Why Putting Your Assets in Your Children's Name is Seldom a Good IdeaBy Gregory M. Kruzel, Esq., Braun Siler Kruzel PC
A common will or trust alternative for an
aged parent is “why don’t I just put my
assets into my kid’s name.” After all, I
want to “avoid probate” and I want to “make
sure my children can access my assets in
case I get sick.” Lots of older clients
adopt this plan. However, just because a lot
of people do something does not necessarily
make it a good idea. Let’s point out a few
problems with just putting your assets in
your children’s names.
Mom is a widow and has two children, Bob, who is a commercial real estate broker in Phoenix, and Sara, who is a money manager in Chicago. Mom’s primary assets are a bank account that holds, among other things, the automatic deposit of her pension and Social Security payments. The bank account has a balance of $47,000. Mom also owns a small house in northeast Phoenix that is now worth about $255,000. Mom bought the house in 1958 with her deceased husband, Fred, for $17,000. Mom wants to “take care of things” so she decides to make a few changes.
First, Mom puts Bob’s name on her bank account as a joint tenant. So what happens? Bob gets sued on a bum real estate deal. He is now the subject of a judgment debtor’s examination and his creditors are asking him: “List every account that you are named or have an interest in.” He is listed as a joint tenant on Mom’s bank account. What happens? The creditor can try to attach Mom’s bank account that holds her pension and Social Security money.
Second, what else might happen if Mom puts Bob’s name on the account so that he can write checks and pay bills. Remember, Bob lives here in Phoenix while his sister is back in Chicago. The account has $47,000 in it and Bob is listed as a joint tenant. What happens to the $47,000 when Mom dies? Under Arizona Law, as the surviving joint tenant, Bob would be entitled to the entire $47,000 upon Mom’s death. Yes, Bob could gratuitously treat the bank account as Mom’s asset and pass a portion of it to Sara, but that would be left up to him. Otherwise, Bob can pocket the whole account and Sara would need to argue that Bob was named on the account for convenience only. However, the burden would be on Sara to prove this argument to a probate court, not exactly a way to promote family harmony.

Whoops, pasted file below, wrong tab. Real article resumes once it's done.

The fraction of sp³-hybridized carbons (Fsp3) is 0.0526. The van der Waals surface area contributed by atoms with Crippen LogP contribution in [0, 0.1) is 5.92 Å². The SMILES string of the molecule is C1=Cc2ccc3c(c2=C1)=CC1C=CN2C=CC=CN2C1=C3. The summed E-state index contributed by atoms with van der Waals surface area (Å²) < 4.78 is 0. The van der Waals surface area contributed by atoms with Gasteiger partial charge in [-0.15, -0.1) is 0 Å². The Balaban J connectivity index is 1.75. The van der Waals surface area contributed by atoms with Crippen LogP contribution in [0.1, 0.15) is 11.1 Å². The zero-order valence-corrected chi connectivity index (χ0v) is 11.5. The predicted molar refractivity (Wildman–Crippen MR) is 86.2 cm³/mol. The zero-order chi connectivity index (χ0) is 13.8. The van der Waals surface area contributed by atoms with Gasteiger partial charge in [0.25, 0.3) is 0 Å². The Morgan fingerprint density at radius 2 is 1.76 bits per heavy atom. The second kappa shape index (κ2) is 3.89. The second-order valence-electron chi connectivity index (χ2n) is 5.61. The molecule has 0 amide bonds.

Finally, as for Mom’s home in Phoenix, in order to avoid probate and health care claims, she places the house in joint tenancy between Bob and Sara. The house was bought for $17,000 and today it is worth $255,000. Mom dies and Bob and Sara decide to sell the house. They then file their income tax returns and find that they need to pay up to $59,500 in federal and state income tax. Since Bob and Sara received the house from Mom before she died, they also get Mom’s $17,000 income tax basis. Any sale for more than the tax basis will result in taxable gain.
So what should Mom have done? She should have signed a simple will passing her assets equally to her two children. If she wanted Bob to be able to pay bills for her, she should have named him her agent under a General Power of Attorney. As her agent, he would have been able to write checks and pay bills, but since he was not named as a legal owner of Mom’s account, the account is not available to his creditors. Further, upon Mom’s death, the account will pass equally to Bob and Sara.
What should Mom do with the house? The house could pass under her simple will or to avoid probate, Mom could sign a beneficiary deed. Upon her death, Bob and Sara will receive the house jointly. Until her death, Mom will remain the sole owner of the house. However, since Bob and Sara receive the house only after Mom dies, if Bob and Sara turn around and sell the house after Mom’s death, they should be able to sell the house income tax free.
As you can see, simple does not necessarily mean better. With a few easy changes, Mom can protect her assets, minimize any problems between her children after she dies and minimize an unnecessary income tax.